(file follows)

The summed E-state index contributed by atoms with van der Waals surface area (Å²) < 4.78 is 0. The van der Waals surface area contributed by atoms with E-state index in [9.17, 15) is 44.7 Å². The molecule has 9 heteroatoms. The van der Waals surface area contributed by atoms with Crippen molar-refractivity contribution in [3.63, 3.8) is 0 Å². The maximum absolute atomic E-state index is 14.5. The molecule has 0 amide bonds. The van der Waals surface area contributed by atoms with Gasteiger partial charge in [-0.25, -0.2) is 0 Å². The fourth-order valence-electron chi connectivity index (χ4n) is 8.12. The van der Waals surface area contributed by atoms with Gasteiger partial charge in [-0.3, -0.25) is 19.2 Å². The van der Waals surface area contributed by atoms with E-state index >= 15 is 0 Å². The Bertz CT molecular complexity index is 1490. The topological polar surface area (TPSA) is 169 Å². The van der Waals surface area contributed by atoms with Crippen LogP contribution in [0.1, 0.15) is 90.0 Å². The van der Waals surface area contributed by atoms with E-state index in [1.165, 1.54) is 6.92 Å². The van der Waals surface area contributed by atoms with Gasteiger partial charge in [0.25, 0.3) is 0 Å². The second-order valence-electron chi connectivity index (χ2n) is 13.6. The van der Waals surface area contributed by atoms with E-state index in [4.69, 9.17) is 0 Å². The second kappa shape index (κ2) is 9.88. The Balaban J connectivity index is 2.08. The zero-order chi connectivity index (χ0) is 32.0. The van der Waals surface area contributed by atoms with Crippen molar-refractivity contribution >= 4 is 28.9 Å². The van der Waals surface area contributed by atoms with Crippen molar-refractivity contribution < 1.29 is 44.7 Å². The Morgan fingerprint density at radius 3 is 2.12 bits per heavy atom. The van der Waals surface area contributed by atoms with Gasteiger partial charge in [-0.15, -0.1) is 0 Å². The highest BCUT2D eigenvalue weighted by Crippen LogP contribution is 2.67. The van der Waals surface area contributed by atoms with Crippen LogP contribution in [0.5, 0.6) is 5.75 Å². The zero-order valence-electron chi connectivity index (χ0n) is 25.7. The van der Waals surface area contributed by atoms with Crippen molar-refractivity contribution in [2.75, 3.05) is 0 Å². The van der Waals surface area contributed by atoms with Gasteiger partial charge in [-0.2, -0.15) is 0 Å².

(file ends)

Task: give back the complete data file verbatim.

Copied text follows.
The summed E-state index contributed by atoms with van der Waals surface area (Å²) < 4.78 is 0. The van der Waals surface area contributed by atoms with E-state index in [9.17, 15) is 44.7 Å². The molecule has 9 heteroatoms. The van der Waals surface area contributed by atoms with Crippen molar-refractivity contribution in [3.63, 3.8) is 0 Å². The maximum absolute atomic E-state index is 14.5. The molecule has 0 amide bonds. The van der Waals surface area contributed by atoms with Gasteiger partial charge in [-0.25, -0.2) is 0 Å². The fourth-order valence-electron chi connectivity index (χ4n) is 8.12. The van der Waals surface area contributed by atoms with Gasteiger partial charge in [-0.3, -0.25) is 19.2 Å². The van der Waals surface area contributed by atoms with E-state index >= 15 is 0 Å². The Bertz CT molecular complexity index is 1490. The topological polar surface area (TPSA) is 169 Å². The van der Waals surface area contributed by atoms with Crippen LogP contribution in [0.1, 0.15) is 90.0 Å². The van der Waals surface area contributed by atoms with E-state index in [1.165, 1.54) is 6.92 Å². The van der Waals surface area contributed by atoms with Gasteiger partial charge in [0.25, 0.3) is 0 Å². The second-order valence-electron chi connectivity index (χ2n) is 13.6. The van der Waals surface area contributed by atoms with E-state index in [4.69, 9.17) is 0 Å². The second kappa shape index (κ2) is 9.88. The Balaban J connectivity index is 2.08. The zero-order chi connectivity index (χ0) is 32.0. The van der Waals surface area contributed by atoms with Crippen molar-refractivity contribution >= 4 is 28.9 Å². The van der Waals surface area contributed by atoms with Crippen molar-refractivity contribution < 1.29 is 44.7 Å². The Morgan fingerprint density at radius 3 is 2.12 bits per heavy atom. The van der Waals surface area contributed by atoms with Gasteiger partial charge in [-0.15, -0.1) is 0 Å². The highest BCUT2D eigenvalue weighted by Crippen LogP contribution is 2.67. The van der Waals surface area contributed by atoms with Crippen LogP contribution in [0.5, 0.6) is 5.75 Å². The zero-order valence-electron chi connectivity index (χ0n) is 25.7. The van der Waals surface area contributed by atoms with Crippen molar-refractivity contribution in [2.75, 3.05) is 0 Å². The van der Waals surface area contributed by atoms with Gasteiger partial charge in [-0.2, -0.15) is 0 Å².